Discipline: Film/Video

Fritz Wetherbee

Discipline: Film/Video
Region: Portsmouth, NH
MacDowell Fellowships: 1972, 1973

Fritz Wetherbee is a writer, filmmaker, and television personality. He has covered New Hampshire news and culture for more than half a century, writing for newspapers and magazines, and producing and voicing programs for radio, film, and television. He has been honored with three Emmy Awards, and has been awarded with the gold medal for Outstanding Achievement for On-Camera Talent for the New England region for his work on “New Hampshire Chronicle.” One of those nationally broadcast programs for Chronicle was MacDowell, an American Artists' Colony.

After serving a stint in the U.S. Army, Wetherbee started in journalism in Peterborough, working for the Monadnock Ledger as a photographer and reporter from 1962-1968. He then worked as a filmmaker at New Hampshire Public Television, served as news director for radio stations WSCV/WSLE-FM in Peterborough from 1975-1984, doubling as a contributing reporter for “All Things Considered” from 1976-1984, and reported for WGBH in Boston for nearly a decade. He started his long association with public television in New Hampshire in 1985 as host and lead producer for “New Hampshire Crossroads,” and became WMUR’s (Manchester) in-house storyteller and historian with his own segment on “New Hampshire Chronicle” beginning in 2000.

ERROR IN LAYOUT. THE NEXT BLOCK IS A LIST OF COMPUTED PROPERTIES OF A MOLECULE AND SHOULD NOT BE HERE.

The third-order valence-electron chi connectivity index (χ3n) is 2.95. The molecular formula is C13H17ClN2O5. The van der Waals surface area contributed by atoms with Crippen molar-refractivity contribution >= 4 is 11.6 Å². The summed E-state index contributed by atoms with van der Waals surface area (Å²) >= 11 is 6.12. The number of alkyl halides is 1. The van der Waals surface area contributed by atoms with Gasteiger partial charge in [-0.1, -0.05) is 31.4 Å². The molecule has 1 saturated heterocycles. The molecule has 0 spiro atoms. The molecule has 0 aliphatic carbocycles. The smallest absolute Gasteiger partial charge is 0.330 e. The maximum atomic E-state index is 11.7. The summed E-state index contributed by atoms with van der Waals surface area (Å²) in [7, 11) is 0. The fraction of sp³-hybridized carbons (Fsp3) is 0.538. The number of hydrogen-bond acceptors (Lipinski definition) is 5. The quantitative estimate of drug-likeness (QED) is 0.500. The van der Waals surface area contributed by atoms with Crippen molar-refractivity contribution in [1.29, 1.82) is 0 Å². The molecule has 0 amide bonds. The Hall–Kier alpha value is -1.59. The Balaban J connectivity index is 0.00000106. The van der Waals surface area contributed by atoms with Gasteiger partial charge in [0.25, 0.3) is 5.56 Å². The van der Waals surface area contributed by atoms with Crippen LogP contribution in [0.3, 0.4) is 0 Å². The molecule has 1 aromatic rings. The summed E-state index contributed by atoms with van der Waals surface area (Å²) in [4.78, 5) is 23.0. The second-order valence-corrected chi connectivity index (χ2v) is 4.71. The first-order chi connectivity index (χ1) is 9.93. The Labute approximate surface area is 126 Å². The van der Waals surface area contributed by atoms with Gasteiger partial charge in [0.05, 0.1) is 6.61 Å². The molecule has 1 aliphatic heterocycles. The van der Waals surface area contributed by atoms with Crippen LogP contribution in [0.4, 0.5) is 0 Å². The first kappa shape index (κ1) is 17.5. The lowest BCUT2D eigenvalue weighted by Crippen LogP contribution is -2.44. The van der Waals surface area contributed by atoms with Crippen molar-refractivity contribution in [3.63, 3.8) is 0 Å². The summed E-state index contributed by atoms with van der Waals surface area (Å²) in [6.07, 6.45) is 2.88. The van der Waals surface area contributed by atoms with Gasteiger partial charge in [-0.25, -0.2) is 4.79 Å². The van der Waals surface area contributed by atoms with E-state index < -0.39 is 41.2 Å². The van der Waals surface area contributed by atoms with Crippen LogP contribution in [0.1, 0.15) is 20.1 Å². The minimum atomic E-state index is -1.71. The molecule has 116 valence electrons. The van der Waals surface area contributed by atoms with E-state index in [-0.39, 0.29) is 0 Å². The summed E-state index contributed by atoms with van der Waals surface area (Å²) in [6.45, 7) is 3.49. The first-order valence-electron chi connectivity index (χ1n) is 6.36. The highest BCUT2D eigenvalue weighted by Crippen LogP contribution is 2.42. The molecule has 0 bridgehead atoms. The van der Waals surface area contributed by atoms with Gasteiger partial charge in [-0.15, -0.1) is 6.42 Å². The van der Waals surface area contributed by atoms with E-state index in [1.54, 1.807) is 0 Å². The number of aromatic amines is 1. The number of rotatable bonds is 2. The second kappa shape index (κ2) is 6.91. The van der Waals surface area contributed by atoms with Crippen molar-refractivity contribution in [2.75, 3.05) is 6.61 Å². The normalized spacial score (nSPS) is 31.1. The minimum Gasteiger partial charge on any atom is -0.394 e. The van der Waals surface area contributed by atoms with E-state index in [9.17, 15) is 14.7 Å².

In addition to producing, he has lent his voice to numerous groups and associations and appeared in the first episode of Ken Burns’s Baseball and has been awarded numerous awards and honors.



Fritz Wetherbee worked in the Veltin studio.

Veltin Studio was donated by alumni of the Veltin School, a school for girls in New York with a highly respected visual arts department. As the plaque just outside the entrance attests, this studio was used by poet Edwin Arlington Robinson during most of the 24 summers he spent at MacDowell. Perhaps most famously, Thornton Wilder put the finishing…

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